Bondi Beach, Sydney, Australia
Australia’s most famous and photographed ocean pool, the Bondi Baths have been a popular landmark for over 100 years. The baths are located below the start of the Bondi to Coogee cliff walk, making it a popular spot for tourists to rubberneck the swimmers. They include a 50-metre saltwater lap pool and smaller kid’s pool, with a lifeguard on patrol all year round.
Casual entry to the pool is $6.50 at time of publishing. You cannot visit and not swim at this ocean pool in Sydney.

Visiting Bondi with a wheelchair? Check out Have Wheelchair Will Travel for tips.

Ross Jones Rockpool, Coogee

Coogee Beach #sydney #australia via christineknight.me

At the southern end of Coogee Beach lies the Ross Jones Memorial Pool. Built in 1947, the “pool” is actually two adjacent pools, jutting out from the rock face. The pools get a lot of crashing waves from the ocean and are quite deep. You can find the Ross Jones Memorial Pool directly underneath the Surf Life Saving Club. Bathroom and change facilities are easily accessible and there are lots of cafes nearby.

Get more tips on a day at Coogee Beach.

Wylies Baths, Coogee

Wylies Baths, Coogee, Australia


A few hundred metres south of Coogee Beach, you’ll find Wylie’s Baths, a heritage-listed tidal swimming pool. Established in 1907, Wylies Baths was among the first mixed-gender bathing pools in Sydney. You’ll pay a few dollars each to enter the baths, which is worth it along for the retro Australian vibe at the baths and kiosk perched above. There are bathroom and shower facilities for use (hot water shower will cost you a small fee), and a free shower for rinsing off on deck.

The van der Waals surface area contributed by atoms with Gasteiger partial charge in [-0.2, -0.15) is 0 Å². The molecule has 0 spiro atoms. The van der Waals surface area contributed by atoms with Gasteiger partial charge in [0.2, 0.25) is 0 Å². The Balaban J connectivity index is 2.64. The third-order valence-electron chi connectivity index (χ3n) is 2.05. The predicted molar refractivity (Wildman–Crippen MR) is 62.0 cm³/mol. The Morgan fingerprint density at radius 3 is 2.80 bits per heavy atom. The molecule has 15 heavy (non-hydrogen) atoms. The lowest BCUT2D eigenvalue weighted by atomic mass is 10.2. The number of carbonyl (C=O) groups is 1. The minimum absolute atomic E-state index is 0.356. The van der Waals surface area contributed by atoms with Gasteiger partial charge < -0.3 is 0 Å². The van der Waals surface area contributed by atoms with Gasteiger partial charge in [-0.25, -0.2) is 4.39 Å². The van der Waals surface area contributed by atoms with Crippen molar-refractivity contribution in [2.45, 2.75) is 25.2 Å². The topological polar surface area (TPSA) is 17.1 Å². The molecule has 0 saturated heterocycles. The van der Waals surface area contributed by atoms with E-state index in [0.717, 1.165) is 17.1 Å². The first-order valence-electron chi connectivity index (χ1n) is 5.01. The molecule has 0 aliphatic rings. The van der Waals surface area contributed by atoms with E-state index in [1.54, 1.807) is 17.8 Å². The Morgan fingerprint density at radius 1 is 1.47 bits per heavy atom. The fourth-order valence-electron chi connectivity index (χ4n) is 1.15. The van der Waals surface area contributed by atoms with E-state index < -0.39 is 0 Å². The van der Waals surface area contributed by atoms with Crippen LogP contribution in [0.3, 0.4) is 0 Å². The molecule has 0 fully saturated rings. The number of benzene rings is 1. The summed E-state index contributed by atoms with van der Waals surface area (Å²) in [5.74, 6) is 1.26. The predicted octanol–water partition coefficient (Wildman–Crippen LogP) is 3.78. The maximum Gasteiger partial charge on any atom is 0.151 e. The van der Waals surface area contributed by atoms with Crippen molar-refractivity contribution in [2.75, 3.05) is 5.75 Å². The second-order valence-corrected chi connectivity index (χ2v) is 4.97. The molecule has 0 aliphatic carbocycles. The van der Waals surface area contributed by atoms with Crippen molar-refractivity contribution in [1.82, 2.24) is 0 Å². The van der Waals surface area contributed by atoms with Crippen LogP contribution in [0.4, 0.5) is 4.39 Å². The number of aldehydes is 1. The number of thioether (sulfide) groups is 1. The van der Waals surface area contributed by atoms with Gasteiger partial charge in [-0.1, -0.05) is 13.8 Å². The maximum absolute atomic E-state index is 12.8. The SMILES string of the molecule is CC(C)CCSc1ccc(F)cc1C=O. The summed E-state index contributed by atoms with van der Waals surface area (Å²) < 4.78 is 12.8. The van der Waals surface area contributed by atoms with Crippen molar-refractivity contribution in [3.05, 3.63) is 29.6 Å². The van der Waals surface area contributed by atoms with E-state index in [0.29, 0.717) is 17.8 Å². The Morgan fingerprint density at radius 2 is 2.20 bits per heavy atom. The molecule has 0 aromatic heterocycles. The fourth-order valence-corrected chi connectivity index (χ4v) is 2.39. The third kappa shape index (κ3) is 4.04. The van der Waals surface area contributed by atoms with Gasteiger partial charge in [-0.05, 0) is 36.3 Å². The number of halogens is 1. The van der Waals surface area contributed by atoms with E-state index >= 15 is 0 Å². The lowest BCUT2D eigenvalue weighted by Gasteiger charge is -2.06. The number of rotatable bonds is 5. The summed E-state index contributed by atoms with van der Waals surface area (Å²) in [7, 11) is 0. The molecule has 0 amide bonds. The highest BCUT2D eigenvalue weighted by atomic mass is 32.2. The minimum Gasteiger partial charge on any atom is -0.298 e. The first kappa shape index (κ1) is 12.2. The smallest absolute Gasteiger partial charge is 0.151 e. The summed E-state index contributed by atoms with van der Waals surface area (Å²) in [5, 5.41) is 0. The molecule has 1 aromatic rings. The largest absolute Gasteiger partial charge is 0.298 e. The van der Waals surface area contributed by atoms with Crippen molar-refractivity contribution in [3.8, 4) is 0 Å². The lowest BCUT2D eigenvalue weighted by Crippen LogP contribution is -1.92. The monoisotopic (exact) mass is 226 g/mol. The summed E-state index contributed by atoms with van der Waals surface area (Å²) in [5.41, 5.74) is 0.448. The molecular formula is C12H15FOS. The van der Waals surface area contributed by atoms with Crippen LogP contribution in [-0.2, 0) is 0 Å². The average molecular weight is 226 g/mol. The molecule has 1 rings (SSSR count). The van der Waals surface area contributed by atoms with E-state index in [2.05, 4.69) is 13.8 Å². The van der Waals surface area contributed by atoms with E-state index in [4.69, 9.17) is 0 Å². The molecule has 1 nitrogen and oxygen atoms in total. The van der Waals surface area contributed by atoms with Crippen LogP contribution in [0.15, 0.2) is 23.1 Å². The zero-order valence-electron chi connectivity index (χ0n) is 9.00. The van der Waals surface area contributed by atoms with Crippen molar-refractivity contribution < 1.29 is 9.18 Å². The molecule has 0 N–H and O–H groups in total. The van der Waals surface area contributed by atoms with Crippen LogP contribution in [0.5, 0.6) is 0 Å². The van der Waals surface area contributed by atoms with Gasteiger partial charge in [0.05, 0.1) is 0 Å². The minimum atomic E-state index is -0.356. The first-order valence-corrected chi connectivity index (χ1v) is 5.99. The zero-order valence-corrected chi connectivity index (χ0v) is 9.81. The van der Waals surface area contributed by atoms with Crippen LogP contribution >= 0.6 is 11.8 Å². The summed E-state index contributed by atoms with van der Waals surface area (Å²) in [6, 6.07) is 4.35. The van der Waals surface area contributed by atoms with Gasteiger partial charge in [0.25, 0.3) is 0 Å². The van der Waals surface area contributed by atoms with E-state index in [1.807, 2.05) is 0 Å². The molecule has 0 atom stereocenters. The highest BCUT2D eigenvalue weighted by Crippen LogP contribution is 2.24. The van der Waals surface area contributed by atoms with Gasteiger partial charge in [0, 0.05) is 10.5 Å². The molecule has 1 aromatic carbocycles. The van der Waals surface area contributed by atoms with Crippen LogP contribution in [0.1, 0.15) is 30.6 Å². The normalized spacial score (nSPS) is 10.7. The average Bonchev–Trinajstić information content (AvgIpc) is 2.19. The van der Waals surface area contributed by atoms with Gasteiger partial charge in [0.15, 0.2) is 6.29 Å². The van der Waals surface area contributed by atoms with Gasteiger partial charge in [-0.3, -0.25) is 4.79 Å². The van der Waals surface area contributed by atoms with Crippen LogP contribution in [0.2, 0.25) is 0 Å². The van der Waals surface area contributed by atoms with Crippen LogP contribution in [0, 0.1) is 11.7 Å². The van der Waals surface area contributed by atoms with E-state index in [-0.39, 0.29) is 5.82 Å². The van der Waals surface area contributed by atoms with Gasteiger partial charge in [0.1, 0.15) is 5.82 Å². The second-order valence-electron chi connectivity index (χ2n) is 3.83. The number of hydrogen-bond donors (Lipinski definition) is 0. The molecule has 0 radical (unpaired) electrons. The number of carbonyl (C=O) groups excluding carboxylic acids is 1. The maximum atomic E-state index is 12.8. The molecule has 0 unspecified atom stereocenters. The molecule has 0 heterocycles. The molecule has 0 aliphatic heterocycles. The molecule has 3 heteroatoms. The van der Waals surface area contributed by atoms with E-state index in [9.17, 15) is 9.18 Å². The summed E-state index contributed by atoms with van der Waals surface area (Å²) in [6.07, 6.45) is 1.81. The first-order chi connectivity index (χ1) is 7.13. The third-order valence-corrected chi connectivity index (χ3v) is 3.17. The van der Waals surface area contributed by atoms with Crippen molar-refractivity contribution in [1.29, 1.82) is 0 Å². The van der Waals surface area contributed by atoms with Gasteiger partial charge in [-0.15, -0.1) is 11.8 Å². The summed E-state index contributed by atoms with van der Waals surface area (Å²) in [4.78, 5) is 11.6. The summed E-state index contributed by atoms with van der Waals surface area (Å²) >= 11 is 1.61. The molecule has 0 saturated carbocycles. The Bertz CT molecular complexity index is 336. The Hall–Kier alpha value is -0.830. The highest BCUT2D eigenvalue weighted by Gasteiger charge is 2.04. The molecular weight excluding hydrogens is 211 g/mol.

Image credit: Destination NSW

McIvers Ladies Baths, Coogee

Australia’s last remaining ladies only seawater pool, McIver’s Ladies Baths, are located between Coogee Beach and Wylies Baths, perched on a cliff face and rock platform. Steps lead down to the baths from Grant Reserve. The baths are open to women and children only, and cost a small fee. Facilities include a brick sunbathing area, change rooms and amenities, plus a small clubhouse.

Mahon Pool, Maroubra

Mahon Pool, Maroubra, Sydney, Australia

Walk a few hundred metres north of Maroubra Beach Jack Vanny Reserve, and follow the steps to Mahon Pool. Built in 1932, this 30-metre-pool was carved into a rock flat at the base of a steep hill. During high tide the pool is unsafe to swim, so be sure to visit at low tide when the water is calm. Because it’s such an unusual spot, Mahon Pool is one of our top choices for ocean pools in Sydney.

Image credit: Destination NSW

Coogee Beach, Sydney

Tips for visiting Sydney ocean pools

Go early or off season
Sydney summers are brutally hot and the beaches get packed in peak season. If you’re going in summer particularly on a weekend arrive early if you want to be able to park your car anywhere remotely near the beach. I particularly love Sydney’s beaches in spring and autumn as there are less people and they’re also less hot!

Be prepared for the heat
Pack well with long-sleeved rashies and cotton cover ups, plus wide-brimmed hats and slip off shoes (Natives or Crocs are good).

Slap on sunscreen
Not just once: reapply SPF 30+ sunscreen every 2 hours or after swimming.

Stay hydrated
Take large bottles filled wiht ice cubes or frozen overnight. We have insulated water bottles that stay cold for 12 hours.

Take a break at high noon
When the sun is at its most brutal, get out of the heat. Have lunch at a cafe or sit under a tree with books or games.

Find out the best beaches to visit in Sydney here.

Ocean Baths Sydney Australia

Christine Knight

Christine is the editor of Adventure, Baby!